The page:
The end of privacy as we know it is closer than you may think. Privacy definitions are very different between nations and cultures, but one commonality is that privacy is becoming less of an option for most citizens.
In the coming years, we will see major head-to-head debates between governments and citizens. Governments don’t like not being able to spy on or monitor people, and encryption is making it more difficult for governments to gather intelligence on the activities of other nations’ foes or allies for political advantage, economic advantage or espionage.
In public, almost everyone is being watched and monitored 24/7. Thousands of cameras use your expressions, fashion, walk, directions, interactions and speech to determine what you need, what you might be thinking, who you are going to meet and who is nearby. Algorithms can determine what your next action might be. All of this is to help provide a custom experience—unique to everyone—as well as to predict and prevent security threats. The term, “If you have nothing to hide you have nothing to fear,” is becoming reality, and privacy will continue to disappear in 2018.
We’re getting to the stage where real life mimics the movie “The Circle,” in which governments, cybercriminals and hackers all are watching and monitoring you everywhere you go. You may think you’re retaining a certain level of privacy, but someone near you is taking pictures of you and someone near you is scanning the networks and devices you’re using.
So, even though you may think you are private, the people and social network around you will determine your privacy, not you.
Compared to the past, we’ve lost all control over the level of privacy we have. For example, if you’re using an Amazon Echo device, your voice is being continuously recorded. You’re being recorded by devices that have cameras, 24/7. So the only area where privacy exists today is in your own mind.
Privacy Today is Maintained by What’s Between Your Ears—but Not for Long
In the future, governments, cybercriminals and hackers won’t be looking just at the data on your phone, they’ll also be reading your mind. Technology exists today to do that, so eventually even our thoughts won’t be private anymore. Now, you could decide, in defense, to run around wearing a tinfoil hat, but it’s more likely you’ll create a place in your home akin to a hurricane shelter that’s instead a privacy shelter.
Technology alone can’t protect your identity or your sensitive information. Hackers and other threat actors target humans, seeking ways to trick them into giving up vital information unknowingly. They do this because it’s the easiest way to get at valuable data in a process known as social engineering. So, it’s not surprising that exploited humans are the weakest link in the cybersecurity chain, and yet the best hope for preventing a cybersecurity disaster.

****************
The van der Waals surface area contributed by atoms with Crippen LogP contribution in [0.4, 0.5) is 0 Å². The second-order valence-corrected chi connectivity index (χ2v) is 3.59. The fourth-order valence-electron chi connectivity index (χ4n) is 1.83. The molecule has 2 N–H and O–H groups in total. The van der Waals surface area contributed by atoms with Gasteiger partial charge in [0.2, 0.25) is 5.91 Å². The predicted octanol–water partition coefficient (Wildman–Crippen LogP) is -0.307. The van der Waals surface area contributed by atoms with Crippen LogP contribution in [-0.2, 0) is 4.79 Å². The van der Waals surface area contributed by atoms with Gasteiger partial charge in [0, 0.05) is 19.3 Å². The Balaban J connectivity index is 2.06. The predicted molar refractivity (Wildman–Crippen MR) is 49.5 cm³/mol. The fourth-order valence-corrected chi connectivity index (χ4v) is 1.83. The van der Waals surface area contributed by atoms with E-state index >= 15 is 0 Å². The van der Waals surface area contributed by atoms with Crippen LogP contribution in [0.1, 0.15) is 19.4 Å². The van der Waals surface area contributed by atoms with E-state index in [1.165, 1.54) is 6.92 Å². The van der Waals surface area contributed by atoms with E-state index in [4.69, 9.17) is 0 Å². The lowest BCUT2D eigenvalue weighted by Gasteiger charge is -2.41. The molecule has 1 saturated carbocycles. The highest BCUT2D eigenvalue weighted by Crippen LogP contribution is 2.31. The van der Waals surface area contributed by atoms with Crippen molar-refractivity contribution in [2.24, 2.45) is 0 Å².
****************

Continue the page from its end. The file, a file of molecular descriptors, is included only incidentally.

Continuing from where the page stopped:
Remember, you are the front line in the battle to keep information secure. Attacks rely on your goodwill and trust to succeed, so you must become more personally responsible in how you manage your information, even though this can be tiring.
Best Practice Tips for Data Privacy Day
Instead of wearing a tinfoil hat or spending most of your time in your privacy shelter, here are some tips that will help you improve your privacy without going to the extreme. They can be easily implemented right away.
- Limit personal identifiable information on social media: Whether you are about to create a new social media account, or you already have an existing account, enter only the basic information required to get the account activated. Avoid providing excessive information that could put you at risk. Many social media services will tempt you to add more information like date of birth, home address, location details and mobile numbers to make it easier for other people to find you, but in fact this increases your cybersecurity risk, and cyber criminals can often find this information. If you have already added this information set it to hidden or remove it from your profile.
- Enable privacy settings and increase the default security settings: Many social networks are open by default, privacy is basic or turned off and security is optional. Review what privacy and security options are available and enable them. Make your account less visible and make sure the security is sufficient for the data or services you plan to use the account for. If multi-factor authentication is available, use it. I prefer using an authenticator application such as Google, Microsoft, Symantec or Authy instead of SMS. Enable alerts and notifications on your accounts so you are warned of any suspicious activity and also when someone attempts to tag you.